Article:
· Parts can be printed as continuous spatial extrusions
· Process allows for more intricate, complex, and intertwined geometry
· Process utilizes a relationship between materials to avoid the constraints of gravity during fabrication and allows faster spatial printing
· Can be enabled in both desktop manufacturing and rapid production of large parts
· Reduces the complexity of the 3D printing process
Ryan Johns holds a BA in Architecture with a concentration in Mathematics from Columbia University and a Master of Architecture from Princeton University, where he continues to work as a Research Specialist and Lecturer in the School of Architecture (SoA). He has worked in the offices of KPF and DS+R, as a fabricator for Robert Lazzarini and as a research assistant at the Gramazio & Kohler chair of Digital Fabrication, ETH Zurich. He has served as an assistant instructor for courses in computation, construction and fabrication at both the undergraduate and graduate levels at the Princeton SoA. He is the recipient of Princeton University’s Suzanne Kolarik Underwod Prize in 2013 and the KUKA Young Potential Award at Rob/Arch 2012.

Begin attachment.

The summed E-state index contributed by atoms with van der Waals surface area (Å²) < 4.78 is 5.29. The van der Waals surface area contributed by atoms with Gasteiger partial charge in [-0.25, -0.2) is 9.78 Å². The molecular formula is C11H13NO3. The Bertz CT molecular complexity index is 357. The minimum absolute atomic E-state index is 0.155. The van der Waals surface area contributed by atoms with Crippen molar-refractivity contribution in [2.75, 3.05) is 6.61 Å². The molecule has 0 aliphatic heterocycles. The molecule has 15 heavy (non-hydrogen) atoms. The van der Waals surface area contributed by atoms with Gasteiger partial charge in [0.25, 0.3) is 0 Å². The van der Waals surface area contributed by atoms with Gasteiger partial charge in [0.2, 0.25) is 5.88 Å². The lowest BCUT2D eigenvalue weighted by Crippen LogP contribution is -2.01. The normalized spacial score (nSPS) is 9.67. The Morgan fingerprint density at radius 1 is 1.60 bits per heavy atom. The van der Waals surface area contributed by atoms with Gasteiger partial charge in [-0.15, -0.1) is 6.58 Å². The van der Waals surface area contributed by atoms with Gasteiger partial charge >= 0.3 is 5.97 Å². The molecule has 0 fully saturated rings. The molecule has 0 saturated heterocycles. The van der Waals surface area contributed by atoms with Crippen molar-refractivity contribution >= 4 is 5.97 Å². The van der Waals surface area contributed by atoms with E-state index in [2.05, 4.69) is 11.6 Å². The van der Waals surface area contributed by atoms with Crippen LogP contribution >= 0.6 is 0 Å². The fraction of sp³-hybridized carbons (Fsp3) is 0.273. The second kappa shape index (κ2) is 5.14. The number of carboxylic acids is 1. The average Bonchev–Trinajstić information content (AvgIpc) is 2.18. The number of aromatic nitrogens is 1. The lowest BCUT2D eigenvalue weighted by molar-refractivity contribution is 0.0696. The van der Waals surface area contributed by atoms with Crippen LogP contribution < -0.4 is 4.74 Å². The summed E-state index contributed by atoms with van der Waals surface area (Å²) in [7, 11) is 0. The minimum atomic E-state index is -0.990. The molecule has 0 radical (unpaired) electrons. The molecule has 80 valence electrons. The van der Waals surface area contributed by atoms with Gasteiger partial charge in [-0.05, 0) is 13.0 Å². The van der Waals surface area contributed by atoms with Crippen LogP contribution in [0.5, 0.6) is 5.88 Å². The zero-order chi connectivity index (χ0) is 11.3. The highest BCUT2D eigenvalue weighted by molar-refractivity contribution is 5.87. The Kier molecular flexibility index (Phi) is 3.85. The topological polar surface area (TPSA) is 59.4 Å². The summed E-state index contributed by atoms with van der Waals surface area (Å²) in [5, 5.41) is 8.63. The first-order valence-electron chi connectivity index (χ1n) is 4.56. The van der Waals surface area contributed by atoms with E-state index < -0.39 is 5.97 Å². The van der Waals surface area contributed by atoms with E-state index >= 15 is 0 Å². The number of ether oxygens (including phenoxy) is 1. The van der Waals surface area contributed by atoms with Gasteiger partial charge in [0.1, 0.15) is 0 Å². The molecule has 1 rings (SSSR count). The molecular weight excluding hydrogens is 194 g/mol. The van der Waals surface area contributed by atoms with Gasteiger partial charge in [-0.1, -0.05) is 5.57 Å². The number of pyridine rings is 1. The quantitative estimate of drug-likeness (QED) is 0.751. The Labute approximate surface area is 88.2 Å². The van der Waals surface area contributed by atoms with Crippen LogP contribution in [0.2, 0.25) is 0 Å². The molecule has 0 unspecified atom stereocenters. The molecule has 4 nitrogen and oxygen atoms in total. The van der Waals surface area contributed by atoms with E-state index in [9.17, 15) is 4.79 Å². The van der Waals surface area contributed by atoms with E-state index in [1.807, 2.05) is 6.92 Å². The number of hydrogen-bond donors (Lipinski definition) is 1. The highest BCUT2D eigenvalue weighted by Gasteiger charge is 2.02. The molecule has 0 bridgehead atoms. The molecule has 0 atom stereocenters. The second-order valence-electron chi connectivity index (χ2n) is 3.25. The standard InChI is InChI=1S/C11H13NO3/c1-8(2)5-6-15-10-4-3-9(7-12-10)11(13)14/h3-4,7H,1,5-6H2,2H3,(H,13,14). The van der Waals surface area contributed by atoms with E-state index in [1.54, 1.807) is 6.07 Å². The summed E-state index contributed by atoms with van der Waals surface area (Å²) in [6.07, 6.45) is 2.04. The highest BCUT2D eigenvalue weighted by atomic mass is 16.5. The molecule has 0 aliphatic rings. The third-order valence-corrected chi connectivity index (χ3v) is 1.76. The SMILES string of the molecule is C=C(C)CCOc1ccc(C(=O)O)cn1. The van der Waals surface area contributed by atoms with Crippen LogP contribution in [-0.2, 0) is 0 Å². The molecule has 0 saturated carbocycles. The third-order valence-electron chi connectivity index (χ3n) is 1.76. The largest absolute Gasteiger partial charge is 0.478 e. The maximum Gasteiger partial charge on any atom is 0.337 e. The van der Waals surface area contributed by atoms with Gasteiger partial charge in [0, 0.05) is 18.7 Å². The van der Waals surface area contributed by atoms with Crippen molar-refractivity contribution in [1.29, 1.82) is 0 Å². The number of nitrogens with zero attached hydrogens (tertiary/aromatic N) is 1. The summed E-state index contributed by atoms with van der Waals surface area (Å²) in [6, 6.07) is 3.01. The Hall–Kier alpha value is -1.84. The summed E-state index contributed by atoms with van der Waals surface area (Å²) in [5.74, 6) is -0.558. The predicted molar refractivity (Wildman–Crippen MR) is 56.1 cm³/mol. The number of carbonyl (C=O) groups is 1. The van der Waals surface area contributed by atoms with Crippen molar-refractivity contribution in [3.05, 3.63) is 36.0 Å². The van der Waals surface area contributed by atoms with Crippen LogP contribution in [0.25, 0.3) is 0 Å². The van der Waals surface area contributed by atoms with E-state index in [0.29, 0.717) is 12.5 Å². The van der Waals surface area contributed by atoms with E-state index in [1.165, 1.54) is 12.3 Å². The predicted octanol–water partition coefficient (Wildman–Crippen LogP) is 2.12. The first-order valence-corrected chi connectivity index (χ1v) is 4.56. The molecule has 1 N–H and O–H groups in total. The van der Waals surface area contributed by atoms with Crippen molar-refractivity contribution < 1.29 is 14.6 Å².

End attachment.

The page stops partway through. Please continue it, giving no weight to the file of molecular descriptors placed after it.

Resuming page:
Intellectual Property Status
Patent protection is pending.
Princeton is seeking to identify appropriate partners for the further development and commercialization of this technology.
Princeton University Office of Technology Licensing • (609) 258-7256• email@example.com
Princeton University Office of Technology Licensing • (609) 258-5579• firstname.lastname@example.org